Having a mental model of how self-regulation affects goals is useful. Different people have different mental models of how self-regulation affects goals.
“Both the ability to doggedly pursue goals and the ability to reason and learn are import- ant longitudinal predictors of success.”Inzlicht, M., Werner, K. M., Briskin, J. L., & Roberts, B. W. (2021). Integrating Models of Self-Regulation. Annual Review of Psychology, 72(1), 319–345.
Researchers often come up with models that help us think about how humans work, but these models vary and often overlap and contradict each other. Four researchers from University of Toronto and University of Illinois compared 7 different kinds of self-regulation models to unpack what they share in common and how they differ. They looked at their level of analysis (what the model focused on), how conflict was addressed, emotions, and cognitive functioning.
Self-regulation is steering your behavior to a desired end state, like a goal. Self-control is resolving conflict (real or anticipated) between two goals. Cognitive control uses attention/working memory, not real-world behavior.
One conundrum they found is that Having the trait of self-control is clearly positive. However using state self-control in the moment often has negative outcomes and/or emotions. It’s almost as though trait and state self-control are two different things. People with high self-control actually engage in less self-control in any particular moment, mostly because they don’t need to.
The models focus on different things. Some focus on time (long-term goals versus immediate rewards). Others on the goals themselves, how people exercise choice to choose the goals, personality traits, or the differing kinds of conflicts that arise and various approaches to resolving those conflicts.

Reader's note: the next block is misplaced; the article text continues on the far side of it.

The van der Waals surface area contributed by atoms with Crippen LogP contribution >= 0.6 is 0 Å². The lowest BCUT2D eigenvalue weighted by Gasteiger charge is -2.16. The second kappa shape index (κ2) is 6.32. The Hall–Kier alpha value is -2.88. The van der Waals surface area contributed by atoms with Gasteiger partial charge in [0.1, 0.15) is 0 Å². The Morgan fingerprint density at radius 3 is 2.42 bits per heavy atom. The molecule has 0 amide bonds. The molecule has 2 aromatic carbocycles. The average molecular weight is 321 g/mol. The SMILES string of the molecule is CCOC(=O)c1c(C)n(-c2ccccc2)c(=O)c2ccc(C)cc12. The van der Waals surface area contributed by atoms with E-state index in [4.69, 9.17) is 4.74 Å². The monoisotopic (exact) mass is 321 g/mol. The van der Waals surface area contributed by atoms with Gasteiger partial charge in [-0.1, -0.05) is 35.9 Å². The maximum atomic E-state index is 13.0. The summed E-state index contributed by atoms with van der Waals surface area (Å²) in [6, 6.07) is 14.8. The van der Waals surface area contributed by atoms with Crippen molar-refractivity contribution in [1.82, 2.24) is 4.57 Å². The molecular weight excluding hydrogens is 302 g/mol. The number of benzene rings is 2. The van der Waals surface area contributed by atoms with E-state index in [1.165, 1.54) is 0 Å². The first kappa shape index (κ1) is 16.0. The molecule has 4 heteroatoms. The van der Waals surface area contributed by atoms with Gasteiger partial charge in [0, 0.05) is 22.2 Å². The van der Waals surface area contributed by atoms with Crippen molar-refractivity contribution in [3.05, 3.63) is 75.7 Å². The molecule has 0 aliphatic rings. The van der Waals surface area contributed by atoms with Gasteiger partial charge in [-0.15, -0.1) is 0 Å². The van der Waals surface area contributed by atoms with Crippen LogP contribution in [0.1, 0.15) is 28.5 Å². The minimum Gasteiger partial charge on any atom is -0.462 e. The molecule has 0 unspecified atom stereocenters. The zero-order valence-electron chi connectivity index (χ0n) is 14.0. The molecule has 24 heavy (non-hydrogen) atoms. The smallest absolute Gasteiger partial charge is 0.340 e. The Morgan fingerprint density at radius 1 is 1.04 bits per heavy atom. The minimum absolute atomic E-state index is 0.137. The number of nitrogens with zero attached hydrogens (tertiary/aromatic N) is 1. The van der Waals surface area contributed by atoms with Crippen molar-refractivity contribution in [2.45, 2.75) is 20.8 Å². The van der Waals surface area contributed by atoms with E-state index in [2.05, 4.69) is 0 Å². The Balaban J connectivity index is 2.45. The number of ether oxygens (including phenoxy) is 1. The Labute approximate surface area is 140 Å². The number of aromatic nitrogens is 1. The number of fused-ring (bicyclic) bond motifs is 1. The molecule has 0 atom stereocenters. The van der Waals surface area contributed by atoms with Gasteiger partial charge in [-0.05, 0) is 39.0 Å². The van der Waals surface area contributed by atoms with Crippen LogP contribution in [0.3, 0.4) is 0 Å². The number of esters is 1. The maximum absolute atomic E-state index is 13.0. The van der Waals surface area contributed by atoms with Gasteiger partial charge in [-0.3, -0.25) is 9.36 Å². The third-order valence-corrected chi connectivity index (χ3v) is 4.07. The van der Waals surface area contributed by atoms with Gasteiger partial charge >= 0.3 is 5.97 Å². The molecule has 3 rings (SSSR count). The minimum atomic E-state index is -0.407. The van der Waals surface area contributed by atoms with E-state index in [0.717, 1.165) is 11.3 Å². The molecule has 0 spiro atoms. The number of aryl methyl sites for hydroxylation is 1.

Most of the models include how people deal with conflict in pursuing their goals. There is conflict in immediate versus distant motives, immediate urges and long-term goals, automatic brain responses and intentional thinking, and conflict between two different things we want at the same time. The most successful people seem to actually sidestep or avoid conflict as they set up their goals and environments rather than overcoming conflict.
Emotions kind of get left out of most goal or self-regulation models. They peg it as a flare-up of temporary emotion that tempts you to stray from your real goal. In reality emotions affect many levels of goal pursuit and attainment, but they aren’t accounted for in the models.
Intelligence is not the same thing as self-control. And, independently, they each predict good outcomes in life. There are lots of cognitive decision points in goal pursuit, and the models frame them differently from a conscious act of choosing according to our values to actively evaluating our goal status. How do they each contribute to a good life?
Self-Regulation is affected by how people think and feel about their goals and different models explain how it works in different ways.
So What – Application
Applications for the average human are hard to find in this paper. It’s more a layout for researchers using self-regulation models to think about the nuances and intersections of differing ideas in the paper.
Researchers could think more deeply about the complexities of emotions in goal pursuit, consider models where goal pursuit is based on values and desired means rather than conflict, the difference between long-run self-regulation and short-term, in-the-moment self-control, and the differences between self-regulation and intelligence and how each contributes to a good life.